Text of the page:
The Historic Core has been a major part of Downtown Los Angeles’ turnaround in the last two decades. Due to the adaptive reuse ordinance aging vacant office buildings have been converted into trendy residential projects and high-tech creative offices, but one of Downtown’s first major office buildings had been left out of the loop. Now a developer that’s been heavily involved in Downtown’s office market is aiming to turn one of the neighborhood’s largest buildings into a destination for businesses.
Developers Rising Realty Partners and Lionstone Investments recently completed rehabilitation and renovation for the Title Insurance and Trust Building at 433 S. Spring St. Rebranded as the Trust Building, the structure holds 340,000 square feet of creative office space across 12 stories.
The developers purchased the building in 2016 for approximately $80 million, poised to become the latest in a series of office properties that Rising Realty Partners has rehabilitated around Downtown. Despite the building, and its area, being largely absent from Downtown’s office boom, Chris Rising, CEO of Rising Realty Partners, said that the Central City has changed in a way that has made the Trust Building once again attractive to tenants, most notably, its proximity to Civic Center destinations.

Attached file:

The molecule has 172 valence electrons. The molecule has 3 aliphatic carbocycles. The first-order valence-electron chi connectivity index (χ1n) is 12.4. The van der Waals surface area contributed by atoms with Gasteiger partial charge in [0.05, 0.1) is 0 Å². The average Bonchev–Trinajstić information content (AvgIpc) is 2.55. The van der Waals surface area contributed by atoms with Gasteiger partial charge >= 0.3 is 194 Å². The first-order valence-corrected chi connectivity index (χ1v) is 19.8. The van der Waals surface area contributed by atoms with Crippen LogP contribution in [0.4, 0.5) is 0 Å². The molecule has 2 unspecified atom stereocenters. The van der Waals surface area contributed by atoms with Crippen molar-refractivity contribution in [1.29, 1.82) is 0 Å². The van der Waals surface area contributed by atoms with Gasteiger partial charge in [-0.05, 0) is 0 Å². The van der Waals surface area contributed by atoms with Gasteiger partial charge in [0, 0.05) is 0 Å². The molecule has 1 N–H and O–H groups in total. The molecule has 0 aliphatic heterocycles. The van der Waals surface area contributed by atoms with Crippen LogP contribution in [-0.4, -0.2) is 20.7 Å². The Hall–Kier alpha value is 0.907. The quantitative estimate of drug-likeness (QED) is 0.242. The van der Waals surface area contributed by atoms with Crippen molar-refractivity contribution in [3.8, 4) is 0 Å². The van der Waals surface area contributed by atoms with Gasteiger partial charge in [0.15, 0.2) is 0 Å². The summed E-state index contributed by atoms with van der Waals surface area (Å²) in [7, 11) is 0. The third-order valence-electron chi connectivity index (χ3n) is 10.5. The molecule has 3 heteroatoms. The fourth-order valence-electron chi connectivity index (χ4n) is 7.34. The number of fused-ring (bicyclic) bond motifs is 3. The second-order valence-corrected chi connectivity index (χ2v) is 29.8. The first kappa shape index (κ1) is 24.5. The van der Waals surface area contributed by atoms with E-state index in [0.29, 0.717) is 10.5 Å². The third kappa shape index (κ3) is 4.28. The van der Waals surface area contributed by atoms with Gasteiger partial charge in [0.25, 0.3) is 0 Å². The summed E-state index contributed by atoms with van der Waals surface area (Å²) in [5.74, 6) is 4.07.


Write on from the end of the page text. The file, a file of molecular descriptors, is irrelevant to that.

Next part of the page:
“The Historic Core has kind of been lost between the Arts District and Financial District as it hasn’t had many office buildings,” Rising said. “But I could see lobbyists and law firms who need to be at the court house or City Hall really liking this location. We’ll have a pick from just about anybody.”
The Art Deco building was originally constructed in 1928 as the headquarters for the Title Insurance and Trust Co. John and Donald Parkinson, the architects behind Los Angeles City Hall, designed the tiered building. It was one of the major office buildings of the time, however as Downtown declined in the 1970s, the building emptied out; for the last 25 years the upper levels have been vacant, used only for filming (the second floor doubled as Gotham’s stock exchange in The Dark Knight Rises). The ground floor remained in use for retail.